High Lectin-containing Starches Promote a Healthy Life
* A recent review (2012) of 45 prospective cohort studies and 21 randomized-controlled trials (RCT) compared people who rarely or never consume whole grains with those reporting an average consumption of three to five servings per day, and found by comprehensive meta-analysis that those consuming the grains had a 26% reduction in the risk of type-2 diabetes and a 21% reduction in the risk of heart disease (independent of known CVD risk factors). Furthermore, there is an inverse relationship between whole grain intake and weight gain. Examples of whole grains included whole wheat, dark bread, oats, brown rice, rye, barley, and bulgur.
* Whole Grains—Summary of American Society for Nutrition 2010 Satellite Symposium concluded, “There is consistent epidemiological evidence that whole grain foods substantially lower the risk of chronic diseases such as CHD, diabetes, and cancer, and also play a role in body weight management and digestive health.”
* The Journal of Cereal Science in 2014 reported their review on the health effects of dietary lectins: “… as consumed in cooked, baked, or extruded foods do not support negative health effects in humans. In contrast, consumption of WGA (wheat germ agglutinin) containing foods, such as cereals and whole-grain products, has been shown to be associated with significantly reduced risks of type 2 diabetes, cardiovascular disease, some types of cancer, as well as a more favorable long-term weight management… Despite numerous speculative assumptions that wheat germ lectins cause intestinal damage and disease, there is at present neither evidence that this is the case nor reason to recommend the healthy population to abstain from whole-grain food products.”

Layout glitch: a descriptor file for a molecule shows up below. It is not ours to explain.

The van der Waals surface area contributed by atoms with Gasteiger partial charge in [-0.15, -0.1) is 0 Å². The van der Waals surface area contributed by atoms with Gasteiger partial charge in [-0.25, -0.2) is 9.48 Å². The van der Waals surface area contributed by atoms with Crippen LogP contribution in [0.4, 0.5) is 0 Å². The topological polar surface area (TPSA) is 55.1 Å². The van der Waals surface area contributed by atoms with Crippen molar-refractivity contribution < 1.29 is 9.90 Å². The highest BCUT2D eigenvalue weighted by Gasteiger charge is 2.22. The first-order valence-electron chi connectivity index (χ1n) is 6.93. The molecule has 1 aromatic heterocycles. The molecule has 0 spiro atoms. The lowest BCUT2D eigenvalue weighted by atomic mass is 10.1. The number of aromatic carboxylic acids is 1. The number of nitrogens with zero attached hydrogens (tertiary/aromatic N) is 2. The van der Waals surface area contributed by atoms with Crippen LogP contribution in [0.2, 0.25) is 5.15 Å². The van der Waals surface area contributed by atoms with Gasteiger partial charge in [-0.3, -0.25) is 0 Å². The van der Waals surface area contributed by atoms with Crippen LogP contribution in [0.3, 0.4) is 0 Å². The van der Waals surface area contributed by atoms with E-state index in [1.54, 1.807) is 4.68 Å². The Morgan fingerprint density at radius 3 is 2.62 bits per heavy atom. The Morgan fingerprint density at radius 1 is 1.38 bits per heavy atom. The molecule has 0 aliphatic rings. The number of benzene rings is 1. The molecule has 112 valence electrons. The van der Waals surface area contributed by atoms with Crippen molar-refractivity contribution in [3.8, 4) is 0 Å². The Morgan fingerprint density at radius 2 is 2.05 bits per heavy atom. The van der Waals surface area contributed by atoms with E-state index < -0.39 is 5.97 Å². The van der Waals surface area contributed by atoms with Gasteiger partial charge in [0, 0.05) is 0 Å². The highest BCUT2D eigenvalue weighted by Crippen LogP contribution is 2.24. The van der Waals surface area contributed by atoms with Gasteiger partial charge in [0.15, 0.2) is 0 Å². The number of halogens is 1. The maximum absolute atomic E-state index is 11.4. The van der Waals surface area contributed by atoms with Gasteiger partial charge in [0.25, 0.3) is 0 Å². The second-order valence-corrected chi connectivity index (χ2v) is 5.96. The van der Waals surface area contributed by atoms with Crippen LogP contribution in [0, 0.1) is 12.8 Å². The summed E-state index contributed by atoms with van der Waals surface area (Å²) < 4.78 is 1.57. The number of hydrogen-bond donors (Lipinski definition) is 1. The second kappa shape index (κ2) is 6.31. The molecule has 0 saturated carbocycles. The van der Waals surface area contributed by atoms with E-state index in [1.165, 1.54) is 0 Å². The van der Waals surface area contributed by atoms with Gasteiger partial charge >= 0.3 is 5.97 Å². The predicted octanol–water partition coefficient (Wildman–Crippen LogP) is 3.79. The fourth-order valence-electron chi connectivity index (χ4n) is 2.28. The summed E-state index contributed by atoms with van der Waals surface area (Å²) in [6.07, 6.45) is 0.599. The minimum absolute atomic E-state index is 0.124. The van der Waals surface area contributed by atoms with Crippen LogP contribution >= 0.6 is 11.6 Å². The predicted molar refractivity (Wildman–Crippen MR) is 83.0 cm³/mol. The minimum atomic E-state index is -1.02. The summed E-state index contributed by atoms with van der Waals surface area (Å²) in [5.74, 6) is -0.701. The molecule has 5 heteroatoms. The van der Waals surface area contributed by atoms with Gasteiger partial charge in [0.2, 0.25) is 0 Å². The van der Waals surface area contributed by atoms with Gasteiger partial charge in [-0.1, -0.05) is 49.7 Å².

The same review concluded, “Hitherto, the consumption of most whole-grain foods prepared for human consumption (cooked, baked, extruded) has been associated with numerous health benefits. It is therefore recognized and advised to consume breakfast cereals and a variety of whole-grain foods. Although this advice is contradicted by some health professionals based on their lectin contents, it can be concluded from the current available scientific evidence that there are no data to generalize this negative opinion to consumption of whole grain products.”